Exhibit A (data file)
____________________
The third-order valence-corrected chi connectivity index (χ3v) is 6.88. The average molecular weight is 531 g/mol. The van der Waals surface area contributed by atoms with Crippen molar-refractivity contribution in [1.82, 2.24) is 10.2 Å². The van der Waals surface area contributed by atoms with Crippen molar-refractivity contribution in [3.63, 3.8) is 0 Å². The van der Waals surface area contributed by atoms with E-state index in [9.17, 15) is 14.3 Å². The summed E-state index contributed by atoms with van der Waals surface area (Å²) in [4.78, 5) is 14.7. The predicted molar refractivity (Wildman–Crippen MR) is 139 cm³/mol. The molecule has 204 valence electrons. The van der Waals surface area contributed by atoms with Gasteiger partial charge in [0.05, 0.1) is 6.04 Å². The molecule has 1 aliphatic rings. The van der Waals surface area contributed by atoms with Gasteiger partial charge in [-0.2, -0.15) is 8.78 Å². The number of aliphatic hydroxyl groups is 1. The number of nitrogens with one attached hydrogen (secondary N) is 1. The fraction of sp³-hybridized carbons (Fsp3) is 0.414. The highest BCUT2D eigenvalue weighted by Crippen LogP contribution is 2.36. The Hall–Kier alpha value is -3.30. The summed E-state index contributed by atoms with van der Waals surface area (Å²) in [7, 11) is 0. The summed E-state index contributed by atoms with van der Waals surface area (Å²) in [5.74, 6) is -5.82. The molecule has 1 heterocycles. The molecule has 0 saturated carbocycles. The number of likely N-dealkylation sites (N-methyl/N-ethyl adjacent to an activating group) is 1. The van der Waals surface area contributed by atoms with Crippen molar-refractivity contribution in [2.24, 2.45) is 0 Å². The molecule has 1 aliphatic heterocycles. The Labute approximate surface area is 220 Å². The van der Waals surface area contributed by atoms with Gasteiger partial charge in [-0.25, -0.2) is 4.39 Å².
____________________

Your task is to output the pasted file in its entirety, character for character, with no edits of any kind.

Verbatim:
The third-order valence-corrected chi connectivity index (χ3v) is 6.88. The average molecular weight is 531 g/mol. The van der Waals surface area contributed by atoms with Crippen molar-refractivity contribution in [1.82, 2.24) is 10.2 Å². The van der Waals surface area contributed by atoms with Crippen molar-refractivity contribution in [3.63, 3.8) is 0 Å². The van der Waals surface area contributed by atoms with E-state index in [9.17, 15) is 14.3 Å². The summed E-state index contributed by atoms with van der Waals surface area (Å²) in [4.78, 5) is 14.7. The predicted molar refractivity (Wildman–Crippen MR) is 139 cm³/mol. The molecule has 204 valence electrons. The van der Waals surface area contributed by atoms with Gasteiger partial charge in [0.05, 0.1) is 6.04 Å². The molecule has 1 aliphatic rings. The van der Waals surface area contributed by atoms with Gasteiger partial charge in [-0.2, -0.15) is 8.78 Å². The number of aliphatic hydroxyl groups is 1. The number of nitrogens with one attached hydrogen (secondary N) is 1. The fraction of sp³-hybridized carbons (Fsp3) is 0.414. The highest BCUT2D eigenvalue weighted by Crippen LogP contribution is 2.36. The Hall–Kier alpha value is -3.30. The summed E-state index contributed by atoms with van der Waals surface area (Å²) in [7, 11) is 0. The summed E-state index contributed by atoms with van der Waals surface area (Å²) in [5.74, 6) is -5.82. The molecule has 1 heterocycles. The molecule has 0 saturated carbocycles. The number of likely N-dealkylation sites (N-methyl/N-ethyl adjacent to an activating group) is 1. The van der Waals surface area contributed by atoms with Crippen molar-refractivity contribution in [2.24, 2.45) is 0 Å². The molecule has 1 aliphatic heterocycles. The Labute approximate surface area is 220 Å². The van der Waals surface area contributed by atoms with Gasteiger partial charge in [-0.25, -0.2) is 4.39 Å².